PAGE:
It’s been a while since the India, Brazil and South Africa (IBSA) Forum has been visible and active. For the last decade, it has lived in the shadow of the BRICS (Brazil, Russia, India, China, South Africa) grouping of which all three IBSA countries are also members.
This can now change. The years 2023-25 should put the IBSA partnership for South- South Cooperation at global centerstage. The consecutive Presidencies of the G20 for India, Brazil and South Africa provides a rare, unique opportunity to forge an agenda common to both the G20 and IBSA. The timing is coincident: with Russia and China consumed by conflict and zero-Covid respectively, BRICS has receded.
This offers IBSA the chance to convert both the Covid and Ukraine crises into an opportunity and become relevant to the Global South’s current and future challenges. In the new global context, the partnership can update its 2003 founding goals and agenda, aligning it with some of the G20s development priorities. These should include building equitable healthcare systems, a clean energy transition from fossil fuels and reducing global food insecurity
Two of the three countries have already seen recent joint traction on a critical healthcare related issue. India and South Africa’s joint advocacy for TRIPS flexibilities in the trade and Covid and broader health context, has already provided some global benefits but the TRIPS patent waiver can be extended to cover therapeutics and diagnostics. If candidate Lula wins the Presidency in Brazil later this month, Brazil will no doubt be willing to join, making IBSA a powerful alliance at the WTO.
All three countries have something unique to offer each other, to the G20 and to the Global South. India has IT and pharma dominance. Brazil leads in agriculture, and South Africa has a unique role and access to the African Union which should remain IBSAs highest priority for South-South Cooperation since most of the world’s poorest and most vulnerable countries are its members.
If an IBSA resurgence is to be appropriately exploited and its full potential realized, India will need to lead the way. One, it will be the first among IBSA to assume the G20 Presidency in December 2022 and, of the three, it has the most to offer the Global South on a post-Covid agenda of equitable healthcare as well as solar energy and digital information technology.
Of these, in today’s continuing Covid-19 and tomorrow’s post-Covid world, India’s global leadership and IBSA’s potential contribution to healthcare has the most urgent relevance. Despite its many public healthcare infrastructure shortcomings, India leads in at least three critical healthcare-related areas: low-cost vaccine technology, effective health immunization delivery at scale and low-cost generic pharmaceutical manufacturing. All three were in evidence and continue to be crucial to the global response to the Covid-19 crisis. In particular, the UN-led Covax Facility is able to provide large amounts of free vaccine to Africa and developing regions largely because of the Serum Institute of India’s Covishield. India provided early vaccines to Brazil when the unreasonable terms of the western pharma giants to provide vaccines, were rejected by Brasilia. And India can significantly contribute to traditional medicines – an area of joint interest highlighted at a Sept 21 meeting of IBSA foreign ministers held on the sidelines of the UN General Assembly in New York.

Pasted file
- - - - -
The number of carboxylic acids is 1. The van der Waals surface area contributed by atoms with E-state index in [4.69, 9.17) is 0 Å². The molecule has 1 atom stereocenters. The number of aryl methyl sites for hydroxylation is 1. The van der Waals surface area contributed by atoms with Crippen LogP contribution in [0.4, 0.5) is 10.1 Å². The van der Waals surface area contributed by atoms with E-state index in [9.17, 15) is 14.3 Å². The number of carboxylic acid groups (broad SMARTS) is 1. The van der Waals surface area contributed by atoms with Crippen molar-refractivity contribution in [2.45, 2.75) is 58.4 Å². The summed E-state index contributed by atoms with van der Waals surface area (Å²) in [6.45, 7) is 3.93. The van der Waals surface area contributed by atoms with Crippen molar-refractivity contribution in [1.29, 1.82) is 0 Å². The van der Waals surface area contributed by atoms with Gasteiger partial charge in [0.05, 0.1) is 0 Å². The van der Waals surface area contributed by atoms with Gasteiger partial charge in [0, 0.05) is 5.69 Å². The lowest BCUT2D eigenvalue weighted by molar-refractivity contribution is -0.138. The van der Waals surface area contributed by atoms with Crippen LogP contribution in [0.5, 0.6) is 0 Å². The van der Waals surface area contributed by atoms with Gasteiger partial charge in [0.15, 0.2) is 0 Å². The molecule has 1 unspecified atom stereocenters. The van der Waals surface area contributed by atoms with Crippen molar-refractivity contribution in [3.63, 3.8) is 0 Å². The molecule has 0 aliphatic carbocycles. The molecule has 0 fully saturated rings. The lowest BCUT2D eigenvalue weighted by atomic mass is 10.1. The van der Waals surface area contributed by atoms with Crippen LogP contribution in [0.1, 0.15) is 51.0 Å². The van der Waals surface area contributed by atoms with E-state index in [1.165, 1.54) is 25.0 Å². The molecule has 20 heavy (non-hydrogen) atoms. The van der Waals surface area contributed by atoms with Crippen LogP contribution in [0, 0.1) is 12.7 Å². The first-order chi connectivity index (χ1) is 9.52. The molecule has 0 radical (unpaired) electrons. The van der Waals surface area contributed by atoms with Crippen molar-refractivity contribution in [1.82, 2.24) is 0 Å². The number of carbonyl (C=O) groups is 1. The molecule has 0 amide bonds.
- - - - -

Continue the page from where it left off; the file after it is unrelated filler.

India’s health immunisation experience (eg. polio eradication), vaccines and generic pharmaceutical products have been shared for decades bilaterally and by WHO and IBSA.
Leveraging India’s digital and IT expertise can help the sector with renewed, more systematic, continuous and scaled-up efforts. India should not just export medicines but establish joint manufacturing facilities with appropriate local companies or the government in these countries and regions, sharing the thinking, technology, government enabling policies, innovations, processes and systems behind its success which can be replicated in other Global South countries.
IBSA can be the catalyst for bringing together private companies like Cipla and the Serum Institute with Bharat Biotech and other government and non-government stakeholders in India and their counterparts first within the partnership and then in the developing world. Relevant UN agencies, especially UNDP and WHO, long-standing trusted partners of IBSA have supported and documented much of India’s experience. They can assist in facilitating this critical task as neutral parties. Brazil’s strength and priority is agriculture, and it can lead in addressing the challenge of global food insecurity, an unfortunate consequence of the Ukraine war. IBSA should also collectively work more tangibly on clean energy security and environment and climate change issues which it has already prioritized. India has global leadership on solar energy while South Africa has some good examples of environmental conservation.
To ensure an IBSA-hued G20, the partnership must start work on a common three-year agenda before and at the November 6th IBSA Summit chaired by India, timed to be held on the sidelines of the G20 Summit in Indonesia, dovetailing it carefully with the G20’s development working group agenda for the same period. This must be translated into tangible offerings backed by a substantial financing package for the Global South primarily through the IBSA Fund which is managed by the UNs Special Unit for South- South Cooperation located within UNDP.
Kamal Malhotra is a Non-Resident Senior Research Fellow for Global Economic Governance Initiative at the US-based Boston University Global Development Policy Center
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